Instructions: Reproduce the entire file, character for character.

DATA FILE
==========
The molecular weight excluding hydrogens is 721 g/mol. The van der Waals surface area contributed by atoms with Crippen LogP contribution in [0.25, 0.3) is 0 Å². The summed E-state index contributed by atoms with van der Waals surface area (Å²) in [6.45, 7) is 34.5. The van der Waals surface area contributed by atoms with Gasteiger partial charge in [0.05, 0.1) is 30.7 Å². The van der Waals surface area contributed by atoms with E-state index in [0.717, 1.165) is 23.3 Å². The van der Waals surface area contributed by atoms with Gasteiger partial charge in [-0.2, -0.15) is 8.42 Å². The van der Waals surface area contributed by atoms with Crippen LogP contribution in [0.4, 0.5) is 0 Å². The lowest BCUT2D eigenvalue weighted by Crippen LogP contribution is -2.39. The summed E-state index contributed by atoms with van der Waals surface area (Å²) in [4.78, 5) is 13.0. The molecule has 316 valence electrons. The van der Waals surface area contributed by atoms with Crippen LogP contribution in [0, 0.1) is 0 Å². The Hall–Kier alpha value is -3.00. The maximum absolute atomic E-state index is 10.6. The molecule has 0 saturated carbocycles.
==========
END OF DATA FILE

The molecular weight excluding hydrogens is 721 g/mol. The van der Waals surface area contributed by atoms with Crippen LogP contribution in [0.25, 0.3) is 0 Å². The summed E-state index contributed by atoms with van der Waals surface area (Å²) in [6.45, 7) is 34.5. The van der Waals surface area contributed by atoms with Gasteiger partial charge in [0.05, 0.1) is 30.7 Å². The van der Waals surface area contributed by atoms with E-state index in [0.717, 1.165) is 23.3 Å². The van der Waals surface area contributed by atoms with Gasteiger partial charge in [-0.2, -0.15) is 8.42 Å². The van der Waals surface area contributed by atoms with Crippen LogP contribution in [0.4, 0.5) is 0 Å². The lowest BCUT2D eigenvalue weighted by Crippen LogP contribution is -2.39. The summed E-state index contributed by atoms with van der Waals surface area (Å²) in [4.78, 5) is 13.0. The molecule has 316 valence electrons. The van der Waals surface area contributed by atoms with Crippen LogP contribution in [0, 0.1) is 0 Å². The Hall–Kier alpha value is -3.00. The maximum absolute atomic E-state index is 10.6. The molecule has 0 saturated carbocycles.